Sunday, October 27, 2013

Muscatatuck/Crosley MT

I have Apertome to thank for introducing me to such a great cycling area, the Muscatatuck NWF just east of Seymour, IN. He lead us on a 48-miler back on a cold February morning in 2011 (pic here and here). I've been back a couple of other times to the area, including June '11 with Michael again, April '11 (here too) w/ Dave and a bit south in March '12 with a crew. Today's route followed Michael's original, but shortened things a bit on the far end, giving us 38 miles on the day. Muscatatuck is a blessed location, with lots of open space, ponds, lakes, woods, gravel and sparse humanity. I enjoy it immensley.

Today Dave, Asher and I met early and drove up for a morning of gravel, VitaminG goodness. It was pretty nippy at around the freezing mark when we started, so each flush of sunshine warmed the body and the soul. We found Muscatatuck as empty as ever, but very chunky. I had forgotten that my headset had previously loosened, and by the end of the main stretch of chunkachunk I had to vigorously hand-tighten it.  We made our way through the "not road" and then onto the benign, bucolic roads to the east and SE of the Muscatatuck River. As an added bonus, we hit an early gravel stretch including a bombing downhill and a steady flat spot to warm things up.

W CR 500S (for future reference. This was under water in mine and Dave's ride around here in April '11)

After a due east run with some fun rollers, we headed north along the graveled CR200W. At some point I began to see a few narsty orange arrows that looked like cycling Dan Henrys as much as anything, including the pic below. Like last time, the textured 10E/25E/10E run north sheltered us with excellent forest (and "US Marshal Hunting club signs on either side) and a variety of dips and descents. We took a left onto the service road of the Crosley Fish and Wildlife area, with its bombing descent and river run before the green bridge. Just after that, we stopped for our lunch break and soaked in some sunshine and calories before the climb out.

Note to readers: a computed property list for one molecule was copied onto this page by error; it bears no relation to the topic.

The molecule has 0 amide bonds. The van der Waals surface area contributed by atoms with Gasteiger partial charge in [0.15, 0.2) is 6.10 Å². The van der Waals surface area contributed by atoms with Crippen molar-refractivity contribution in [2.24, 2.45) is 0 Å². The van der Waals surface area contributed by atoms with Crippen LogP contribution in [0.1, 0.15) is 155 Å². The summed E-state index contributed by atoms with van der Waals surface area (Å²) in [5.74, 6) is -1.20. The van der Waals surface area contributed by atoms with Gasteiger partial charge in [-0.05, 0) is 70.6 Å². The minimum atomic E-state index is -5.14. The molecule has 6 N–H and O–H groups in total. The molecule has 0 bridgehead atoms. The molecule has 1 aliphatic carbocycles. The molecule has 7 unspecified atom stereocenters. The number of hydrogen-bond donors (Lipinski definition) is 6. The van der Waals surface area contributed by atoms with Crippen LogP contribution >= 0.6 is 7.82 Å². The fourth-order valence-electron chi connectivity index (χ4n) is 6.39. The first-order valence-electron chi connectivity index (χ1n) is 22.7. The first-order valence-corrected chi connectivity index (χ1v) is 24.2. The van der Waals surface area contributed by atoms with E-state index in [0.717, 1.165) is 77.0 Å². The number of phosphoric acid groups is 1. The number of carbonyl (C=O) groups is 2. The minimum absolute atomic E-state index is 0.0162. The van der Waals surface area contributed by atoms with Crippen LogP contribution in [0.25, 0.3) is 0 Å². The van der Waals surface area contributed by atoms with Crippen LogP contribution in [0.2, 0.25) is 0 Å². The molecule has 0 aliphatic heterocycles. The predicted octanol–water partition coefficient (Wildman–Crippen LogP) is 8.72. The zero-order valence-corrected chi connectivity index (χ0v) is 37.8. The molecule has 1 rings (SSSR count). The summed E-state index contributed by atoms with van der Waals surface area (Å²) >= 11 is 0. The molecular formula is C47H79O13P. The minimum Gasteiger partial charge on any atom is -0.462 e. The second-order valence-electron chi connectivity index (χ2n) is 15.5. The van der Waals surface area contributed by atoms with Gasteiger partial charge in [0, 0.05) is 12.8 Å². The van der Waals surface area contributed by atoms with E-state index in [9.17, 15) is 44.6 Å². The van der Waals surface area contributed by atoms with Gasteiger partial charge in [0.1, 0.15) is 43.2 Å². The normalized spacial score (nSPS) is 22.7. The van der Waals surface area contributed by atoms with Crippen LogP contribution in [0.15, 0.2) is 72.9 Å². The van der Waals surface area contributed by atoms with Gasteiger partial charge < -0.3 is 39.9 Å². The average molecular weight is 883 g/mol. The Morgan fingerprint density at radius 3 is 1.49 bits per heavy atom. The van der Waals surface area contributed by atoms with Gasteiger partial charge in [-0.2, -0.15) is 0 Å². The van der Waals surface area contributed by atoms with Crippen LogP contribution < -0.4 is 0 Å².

The area south gave us most of our gravel, so our return just north of the river was a combination of bumpy roads and pancake flat river plain runs. The sprightly legs of the eastern stretch gave way to slight headwinds and a bit more road lumps to deal with. Stops were made to jettison layers as the temps slowly rose. It was damn fine.

The previous times in M.NWR I used the same "not road" to exit the area to the south. Several maps include another entrance, W CR200S. We found a similar gate and a way to pass, along with a generally passable route back into the WR, so of course, we took advantage. "not road South" is pretty much grass, this one a more varied combo of gravel, grass, briers, logs, and wily vegetation. At the latter end we found a gazebo overlooking one of the lakes and took advantage to view the lake, some birds and generally chill out. From there at my exhortations, the crew agreed to take another tour of the lake route so I could birdwatch bit, which successfully added a few catches to my list.

My final bird list for the day, based on passive viewing and a few stops:
Sharp-shinned hawk (a 1st)
Northern Shoveler (a 1st)
Tundra Swan (a 1st)
great blue heron 2x
red-tailed hawk 2x
turkey vulture- group munching on a dead 'coon
Canada goose
**innumerable small birds that were quicker than I/eye. The birders with their big 'scops were out at M.NWR


Pondero said...

Splendid outing, ol' chap. What lovely country!

By the way, dibs on the Atlantis in case you ever decide to sell.

amidnightrider said...

I used to read Apertome's blog but I guess he has moved on and doesn't post any more.

LvilleTex said...

@MR, Apertome got busy with school and his regular riding drifted sideways. We still keep in touch on google+ and I keep encouraging him.

@Pondero, unfortunately for you, I'm starting to find my comfort zone on Seafoam, but if it goes awry, I'll contact you directly.

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